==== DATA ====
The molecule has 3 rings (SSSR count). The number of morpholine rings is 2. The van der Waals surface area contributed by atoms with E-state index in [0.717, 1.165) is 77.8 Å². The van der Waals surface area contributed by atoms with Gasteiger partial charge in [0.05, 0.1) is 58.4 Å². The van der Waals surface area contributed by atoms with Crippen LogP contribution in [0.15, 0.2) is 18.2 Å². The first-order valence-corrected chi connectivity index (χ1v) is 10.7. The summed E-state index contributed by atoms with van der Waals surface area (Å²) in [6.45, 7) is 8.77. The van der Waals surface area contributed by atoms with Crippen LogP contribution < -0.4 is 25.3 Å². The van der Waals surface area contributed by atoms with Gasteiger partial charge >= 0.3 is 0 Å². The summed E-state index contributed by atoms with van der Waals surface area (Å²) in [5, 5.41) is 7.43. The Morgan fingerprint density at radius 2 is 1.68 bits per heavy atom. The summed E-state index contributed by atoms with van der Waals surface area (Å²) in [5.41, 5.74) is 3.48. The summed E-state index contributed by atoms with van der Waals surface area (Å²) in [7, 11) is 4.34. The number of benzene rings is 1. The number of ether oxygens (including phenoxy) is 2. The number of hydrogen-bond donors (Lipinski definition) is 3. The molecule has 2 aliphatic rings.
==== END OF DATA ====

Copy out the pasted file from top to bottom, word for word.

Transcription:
The molecule has 3 rings (SSSR count). The number of morpholine rings is 2. The van der Waals surface area contributed by atoms with E-state index in [0.717, 1.165) is 77.8 Å². The van der Waals surface area contributed by atoms with Gasteiger partial charge in [0.05, 0.1) is 58.4 Å². The van der Waals surface area contributed by atoms with Crippen LogP contribution in [0.15, 0.2) is 18.2 Å². The first-order valence-corrected chi connectivity index (χ1v) is 10.7. The summed E-state index contributed by atoms with van der Waals surface area (Å²) in [6.45, 7) is 8.77. The van der Waals surface area contributed by atoms with Crippen LogP contribution < -0.4 is 25.3 Å². The van der Waals surface area contributed by atoms with Gasteiger partial charge >= 0.3 is 0 Å². The summed E-state index contributed by atoms with van der Waals surface area (Å²) in [5, 5.41) is 7.43. The Morgan fingerprint density at radius 2 is 1.68 bits per heavy atom. The summed E-state index contributed by atoms with van der Waals surface area (Å²) in [5.41, 5.74) is 3.48. The summed E-state index contributed by atoms with van der Waals surface area (Å²) in [7, 11) is 4.34. The number of benzene rings is 1. The number of ether oxygens (including phenoxy) is 2. The number of hydrogen-bond donors (Lipinski definition) is 3. The molecule has 2 aliphatic rings.